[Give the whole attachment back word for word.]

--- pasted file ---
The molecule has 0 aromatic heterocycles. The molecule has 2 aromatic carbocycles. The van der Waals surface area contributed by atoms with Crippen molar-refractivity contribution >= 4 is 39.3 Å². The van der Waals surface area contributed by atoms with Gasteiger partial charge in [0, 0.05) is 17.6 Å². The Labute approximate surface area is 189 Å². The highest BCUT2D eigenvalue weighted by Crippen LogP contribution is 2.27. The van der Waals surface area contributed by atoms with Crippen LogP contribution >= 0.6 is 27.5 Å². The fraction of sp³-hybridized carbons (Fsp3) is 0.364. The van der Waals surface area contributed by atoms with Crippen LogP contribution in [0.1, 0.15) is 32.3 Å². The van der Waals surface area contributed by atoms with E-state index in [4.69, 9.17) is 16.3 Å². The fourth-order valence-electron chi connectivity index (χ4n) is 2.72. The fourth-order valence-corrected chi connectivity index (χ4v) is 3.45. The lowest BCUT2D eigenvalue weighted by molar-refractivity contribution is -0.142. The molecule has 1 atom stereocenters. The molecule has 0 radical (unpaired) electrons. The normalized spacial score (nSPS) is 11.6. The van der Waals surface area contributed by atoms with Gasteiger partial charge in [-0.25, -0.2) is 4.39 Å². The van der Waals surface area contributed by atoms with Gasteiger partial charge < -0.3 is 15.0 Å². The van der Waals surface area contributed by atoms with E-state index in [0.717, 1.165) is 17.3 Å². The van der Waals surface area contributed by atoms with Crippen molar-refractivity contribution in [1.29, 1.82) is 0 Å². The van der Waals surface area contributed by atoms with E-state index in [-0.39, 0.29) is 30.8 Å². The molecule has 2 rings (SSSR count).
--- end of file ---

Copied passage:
The molecule has 0 aromatic heterocycles. The molecule has 2 aromatic carbocycles. The van der Waals surface area contributed by atoms with Crippen molar-refractivity contribution >= 4 is 39.3 Å². The van der Waals surface area contributed by atoms with Gasteiger partial charge in [0, 0.05) is 17.6 Å². The Labute approximate surface area is 189 Å². The highest BCUT2D eigenvalue weighted by Crippen LogP contribution is 2.27. The van der Waals surface area contributed by atoms with Crippen LogP contribution >= 0.6 is 27.5 Å². The fraction of sp³-hybridized carbons (Fsp3) is 0.364. The van der Waals surface area contributed by atoms with Crippen LogP contribution in [0.1, 0.15) is 32.3 Å². The van der Waals surface area contributed by atoms with E-state index in [4.69, 9.17) is 16.3 Å². The fourth-order valence-electron chi connectivity index (χ4n) is 2.72. The fourth-order valence-corrected chi connectivity index (χ4v) is 3.45. The lowest BCUT2D eigenvalue weighted by molar-refractivity contribution is -0.142. The molecule has 1 atom stereocenters. The molecule has 0 radical (unpaired) electrons. The normalized spacial score (nSPS) is 11.6. The van der Waals surface area contributed by atoms with Gasteiger partial charge in [-0.25, -0.2) is 4.39 Å². The van der Waals surface area contributed by atoms with Gasteiger partial charge < -0.3 is 15.0 Å². The van der Waals surface area contributed by atoms with E-state index in [0.717, 1.165) is 17.3 Å². The van der Waals surface area contributed by atoms with Crippen molar-refractivity contribution in [1.29, 1.82) is 0 Å². The van der Waals surface area contributed by atoms with E-state index in [-0.39, 0.29) is 30.8 Å². The molecule has 2 rings (SSSR count).